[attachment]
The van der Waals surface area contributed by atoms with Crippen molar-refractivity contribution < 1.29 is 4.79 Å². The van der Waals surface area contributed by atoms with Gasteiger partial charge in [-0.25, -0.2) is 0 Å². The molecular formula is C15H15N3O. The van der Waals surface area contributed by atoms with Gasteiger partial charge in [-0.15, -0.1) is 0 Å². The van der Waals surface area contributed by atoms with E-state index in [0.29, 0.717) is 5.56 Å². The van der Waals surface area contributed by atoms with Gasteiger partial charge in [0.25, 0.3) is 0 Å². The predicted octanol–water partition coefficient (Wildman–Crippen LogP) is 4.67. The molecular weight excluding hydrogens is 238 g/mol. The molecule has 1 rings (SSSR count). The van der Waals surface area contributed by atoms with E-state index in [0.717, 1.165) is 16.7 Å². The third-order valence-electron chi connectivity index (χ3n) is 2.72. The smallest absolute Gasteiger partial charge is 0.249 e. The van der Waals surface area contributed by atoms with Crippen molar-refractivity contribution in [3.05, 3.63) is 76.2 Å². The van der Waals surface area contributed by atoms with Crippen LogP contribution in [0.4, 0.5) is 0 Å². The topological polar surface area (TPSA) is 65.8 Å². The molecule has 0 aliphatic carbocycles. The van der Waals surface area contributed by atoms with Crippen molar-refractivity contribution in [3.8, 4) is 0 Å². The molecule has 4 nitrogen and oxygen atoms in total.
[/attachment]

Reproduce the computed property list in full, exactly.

The van der Waals surface area contributed by atoms with Crippen molar-refractivity contribution < 1.29 is 4.79 Å². The van der Waals surface area contributed by atoms with Gasteiger partial charge in [-0.25, -0.2) is 0 Å². The molecular formula is C15H15N3O. The van der Waals surface area contributed by atoms with Gasteiger partial charge in [-0.15, -0.1) is 0 Å². The van der Waals surface area contributed by atoms with E-state index in [0.29, 0.717) is 5.56 Å². The van der Waals surface area contributed by atoms with Gasteiger partial charge in [0.25, 0.3) is 0 Å². The predicted octanol–water partition coefficient (Wildman–Crippen LogP) is 4.67. The molecular weight excluding hydrogens is 238 g/mol. The molecule has 1 rings (SSSR count). The van der Waals surface area contributed by atoms with E-state index in [0.717, 1.165) is 16.7 Å². The third-order valence-electron chi connectivity index (χ3n) is 2.72. The smallest absolute Gasteiger partial charge is 0.249 e. The van der Waals surface area contributed by atoms with Crippen molar-refractivity contribution in [3.05, 3.63) is 76.2 Å². The van der Waals surface area contributed by atoms with Crippen LogP contribution in [0.4, 0.5) is 0 Å². The topological polar surface area (TPSA) is 65.8 Å². The molecule has 0 aliphatic carbocycles. The van der Waals surface area contributed by atoms with Crippen molar-refractivity contribution in [3.8, 4) is 0 Å². The molecule has 4 nitrogen and oxygen atoms in total.